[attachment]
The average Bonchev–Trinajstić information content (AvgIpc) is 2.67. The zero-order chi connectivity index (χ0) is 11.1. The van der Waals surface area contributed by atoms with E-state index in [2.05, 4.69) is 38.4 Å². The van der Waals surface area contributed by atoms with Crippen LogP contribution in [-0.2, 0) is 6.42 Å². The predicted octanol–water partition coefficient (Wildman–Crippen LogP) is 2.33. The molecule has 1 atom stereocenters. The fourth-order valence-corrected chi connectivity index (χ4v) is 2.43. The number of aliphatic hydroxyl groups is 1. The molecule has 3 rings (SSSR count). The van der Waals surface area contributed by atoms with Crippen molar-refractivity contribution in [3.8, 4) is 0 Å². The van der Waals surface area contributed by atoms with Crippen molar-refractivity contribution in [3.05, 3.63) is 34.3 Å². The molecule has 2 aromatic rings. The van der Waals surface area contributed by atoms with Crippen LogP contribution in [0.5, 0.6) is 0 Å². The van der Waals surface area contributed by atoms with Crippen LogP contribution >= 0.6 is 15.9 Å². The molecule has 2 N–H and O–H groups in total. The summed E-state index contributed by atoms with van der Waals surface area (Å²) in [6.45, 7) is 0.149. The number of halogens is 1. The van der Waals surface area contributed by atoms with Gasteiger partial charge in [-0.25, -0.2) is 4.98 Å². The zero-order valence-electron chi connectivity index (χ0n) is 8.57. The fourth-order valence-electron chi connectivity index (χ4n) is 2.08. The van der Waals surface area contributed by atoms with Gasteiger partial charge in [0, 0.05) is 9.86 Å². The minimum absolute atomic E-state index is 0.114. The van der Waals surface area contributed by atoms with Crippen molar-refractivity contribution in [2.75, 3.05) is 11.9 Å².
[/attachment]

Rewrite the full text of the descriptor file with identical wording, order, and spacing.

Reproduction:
The average Bonchev–Trinajstić information content (AvgIpc) is 2.67. The zero-order chi connectivity index (χ0) is 11.1. The van der Waals surface area contributed by atoms with E-state index in [2.05, 4.69) is 38.4 Å². The van der Waals surface area contributed by atoms with Crippen LogP contribution in [-0.2, 0) is 6.42 Å². The predicted octanol–water partition coefficient (Wildman–Crippen LogP) is 2.33. The molecule has 1 atom stereocenters. The fourth-order valence-corrected chi connectivity index (χ4v) is 2.43. The number of aliphatic hydroxyl groups is 1. The molecule has 3 rings (SSSR count). The van der Waals surface area contributed by atoms with Crippen molar-refractivity contribution in [3.8, 4) is 0 Å². The van der Waals surface area contributed by atoms with Crippen molar-refractivity contribution in [3.05, 3.63) is 34.3 Å². The molecule has 2 aromatic rings. The van der Waals surface area contributed by atoms with Crippen LogP contribution in [0.5, 0.6) is 0 Å². The van der Waals surface area contributed by atoms with Crippen LogP contribution >= 0.6 is 15.9 Å². The molecule has 2 N–H and O–H groups in total. The summed E-state index contributed by atoms with van der Waals surface area (Å²) in [6.45, 7) is 0.149. The number of halogens is 1. The van der Waals surface area contributed by atoms with Gasteiger partial charge in [-0.25, -0.2) is 4.98 Å². The zero-order valence-electron chi connectivity index (χ0n) is 8.57. The fourth-order valence-electron chi connectivity index (χ4n) is 2.08. The van der Waals surface area contributed by atoms with Gasteiger partial charge in [0, 0.05) is 9.86 Å². The minimum absolute atomic E-state index is 0.114. The van der Waals surface area contributed by atoms with Crippen molar-refractivity contribution in [2.75, 3.05) is 11.9 Å².